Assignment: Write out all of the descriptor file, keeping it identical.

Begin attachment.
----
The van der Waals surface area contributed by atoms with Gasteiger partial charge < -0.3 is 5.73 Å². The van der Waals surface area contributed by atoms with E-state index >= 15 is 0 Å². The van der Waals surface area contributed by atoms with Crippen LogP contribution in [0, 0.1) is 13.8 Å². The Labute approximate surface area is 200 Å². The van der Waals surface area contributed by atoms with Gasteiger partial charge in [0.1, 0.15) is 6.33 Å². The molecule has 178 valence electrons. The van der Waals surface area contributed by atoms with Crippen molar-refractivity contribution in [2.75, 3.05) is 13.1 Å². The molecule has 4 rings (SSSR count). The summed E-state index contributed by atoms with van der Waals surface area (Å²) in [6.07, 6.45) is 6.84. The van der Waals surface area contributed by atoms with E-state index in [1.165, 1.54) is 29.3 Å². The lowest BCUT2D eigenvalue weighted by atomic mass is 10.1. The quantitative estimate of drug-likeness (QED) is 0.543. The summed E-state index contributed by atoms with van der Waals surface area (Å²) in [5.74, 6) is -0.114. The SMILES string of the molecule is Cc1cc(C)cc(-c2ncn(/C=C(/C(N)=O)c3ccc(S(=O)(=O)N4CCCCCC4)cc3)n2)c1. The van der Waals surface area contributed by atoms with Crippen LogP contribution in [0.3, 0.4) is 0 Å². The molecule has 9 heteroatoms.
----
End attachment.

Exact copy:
The van der Waals surface area contributed by atoms with Gasteiger partial charge < -0.3 is 5.73 Å². The van der Waals surface area contributed by atoms with E-state index >= 15 is 0 Å². The van der Waals surface area contributed by atoms with Crippen LogP contribution in [0, 0.1) is 13.8 Å². The Labute approximate surface area is 200 Å². The van der Waals surface area contributed by atoms with Gasteiger partial charge in [0.1, 0.15) is 6.33 Å². The molecule has 178 valence electrons. The van der Waals surface area contributed by atoms with Crippen molar-refractivity contribution in [2.75, 3.05) is 13.1 Å². The molecule has 4 rings (SSSR count). The summed E-state index contributed by atoms with van der Waals surface area (Å²) in [6.07, 6.45) is 6.84. The van der Waals surface area contributed by atoms with E-state index in [1.165, 1.54) is 29.3 Å². The lowest BCUT2D eigenvalue weighted by atomic mass is 10.1. The quantitative estimate of drug-likeness (QED) is 0.543. The summed E-state index contributed by atoms with van der Waals surface area (Å²) in [5.74, 6) is -0.114. The SMILES string of the molecule is Cc1cc(C)cc(-c2ncn(/C=C(/C(N)=O)c3ccc(S(=O)(=O)N4CCCCCC4)cc3)n2)c1. The van der Waals surface area contributed by atoms with Crippen LogP contribution in [0.3, 0.4) is 0 Å². The molecule has 9 heteroatoms.